New Hampshire Would be the Sixth What, Exactly?

Timothy Kincaid

May 8th, 2009

New Hampshire could be the sixth gay marriage something-or-other, but finding the language to fit is not a straight-forward task. Considering the methods by which states have reached (and retreated from) marriage rights, putting them in order depends on what one is measuring.

The order in which states have granted recognition to same sex couples

1. District of Columbia 1992 (blocked by Congress until 2002)
2. Hawaii 1997
3. California 1999
4. Vermont 1999
5. Connecticut 2005
6. New Jersey 2004
7. Maine 2004
8. New Hampshire 2007
9. Washington 2007
10. Oregon 2007
11. Maryland 2008
12. Iowa 2009
13. Colorado 2009

The order in which courts have found that states must provide marriage and/or all its rights and benefits to same-sex couples:

1. Hawaii 1993/1997 (reversed by Constitutional amendment)
2. Vermont 1999
3. Massachusetts 2003
4. New Jersey 2006
5. California 2008 (perhaps reversed by Constitutional amendment)
6. Connecticut 2008
7. Iowa 2009

The order in which states provided virtually all of the same benefits as marriage

1. Vermont 1999
2. California 2003 (with subsequent minor adjustments to fix differences)
3. Massachusetts 2003
4. Connecticut 2005
5. District of Columbia 2006 (with adjustment in 2008)
6. New Jersey 2006
7. New Hampshire 2007
8. Oregon 2007
9. Washington 2009
10. Maine 2009

The order in which legal marriages were first performed

1. Massachusetts – 5/17/2004
2. Iowa – 8/31/2007 (only one)
3. California – 6/16/2008
4. Connecticut – 11/4/2008
5. Vermont – 9/1/2009 (Scheduled)
6. Maine – around 9/14/2009 (Scheduled)

The order in which continuous legal marriages began to be offered

1. Massachusetts – 5/17/2004
2. Connecticut – 11/4/2008
3. Iowa – 4/27/09
4. Vermont – 9/1/2009 (Scheduled)
5. Maine – around 9/14/2009 (Scheduled)

And should New Hampshire\’s bill be signed, it will be sixth.


May 8th, 2009

How ’bout, the 6th state will same-sex marriage would be scheduled to be available?

Of course, CA any day could say same-sex marriage is back, screwing up every ranking.


May 9th, 2009

6th state to recognize kinship ;)

Thomas Kraemer

May 9th, 2009

The order in which legal marriages were first performed should include:

1. Minnesota May 18, 1970 (one legal same-sex marriage between Michael McConnell and Jack Baker was performed. Attorney Jack Baker believes his marriage is still legally valid because laws passed years later to outlaw same-sex marriages in Minnesota can’t be retroactive under ordinary constitutional law.)



Ken Bronson, “A Quest for Full Equality,” self-published May 18, 2004, p. 6-7, 48, from Ken Bronson’s Web site on Jack Baker’s marriage.

Disclosure: I was a member of Jack Baker’s gay liberation group.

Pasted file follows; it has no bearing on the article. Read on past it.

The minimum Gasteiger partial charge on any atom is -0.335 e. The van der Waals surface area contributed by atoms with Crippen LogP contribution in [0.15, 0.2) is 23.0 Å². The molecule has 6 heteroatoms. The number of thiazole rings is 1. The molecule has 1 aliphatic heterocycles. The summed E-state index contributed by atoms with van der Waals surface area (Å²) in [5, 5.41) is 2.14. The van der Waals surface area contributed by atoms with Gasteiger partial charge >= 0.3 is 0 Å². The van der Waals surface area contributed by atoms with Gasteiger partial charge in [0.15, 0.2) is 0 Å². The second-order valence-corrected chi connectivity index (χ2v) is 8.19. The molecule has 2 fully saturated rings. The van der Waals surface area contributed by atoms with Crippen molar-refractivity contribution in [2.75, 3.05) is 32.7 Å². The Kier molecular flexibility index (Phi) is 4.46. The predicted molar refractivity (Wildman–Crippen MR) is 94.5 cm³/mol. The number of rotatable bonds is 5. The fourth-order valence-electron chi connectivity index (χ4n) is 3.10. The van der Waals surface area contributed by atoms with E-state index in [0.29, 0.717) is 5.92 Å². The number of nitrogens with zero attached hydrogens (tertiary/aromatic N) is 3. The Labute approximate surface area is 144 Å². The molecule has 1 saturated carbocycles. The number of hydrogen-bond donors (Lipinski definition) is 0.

Timothy Kincaid

May 11th, 2009

Thomas, thanks for so very many years of activism. I didn’t include the McConnell/Baker marriage because the courts refused to recognize it. I also do not include the San Francisco Valentines Day marriages for the same reason.


May 11th, 2009

You forgot Alaska as one of the first states to go pro-gay when its court decided that same-sex marriage was a fundamental human right following Hawaii’s court (see Brause v. Alaska), a finding that was supported by Alaska’s Democratic governor but overturned immediately by a popular constitutional amendment in November 1998. Should read:

The order in which courts have found that states must provide marriage and/or all its rights and benefits to same-sex couples:

1. Hawaii 1993/1997 (reversed by Constitutional amendment)
2. Alaska 1998 (reversed by constitutional amendment)
3. Vermont 1999
4. Massachusetts 2003
5. New Jersey 2006
6. California 2008 (perhaps reversed by Constitutional amendment)
7. Connecticut 2008
8. Iowa 2009

Timothy Kincaid

May 11th, 2009


Thank you for reminding us of the Brause case.

But I believe that that this case only was decided at the Superior Court Level. The Alaska Constitution was amended before the appeal at the Supreme Court level was heard.

But this does indeed illustrate the difficulty in making lists and in the language surrounding such lists. I said “the courts”, but wasn’t clear that I meant “the states’ highest courts”.

Had I been inclusive of all court decisions I would have to include those – such as New York – in which a lower court found for marriage but which was overturned by a higher court.

Which would also be an interesting list.

Thomas Kraemer

May 16th, 2009

I don’t believe any court ruling ever found Jack Baker’s 1970 marriage to be invalid. The U.S. Supreme Court merely said it was a state matter and they did not declare the marriage to be invalid. The state of Minnesota reacted to the Supreme Court ruling by passing an anti-gay marriage law, which can’t be retroactive under ordinary constitutional law. This is why Jack Baker still believes his marriage is valid. (He also legally adopted his partner.)

I agree the above point is a historical nitpick, but there needs to be another list of legally questionable gay marriages, which would include the early marriage claims of Rev. Troy Perry, which were not clearly documented as Jack Baker’s marriage.

Back in 1970, most gay liberationists thought Jack Baker was crazy to say gay marriage was the most important milestone in gay rights. Back then, hippies and feminists were rejecting straight marriage as being oppressive. Why would gays want to marry instead of having sexual freedom?

We now know that Jack Baker was right!

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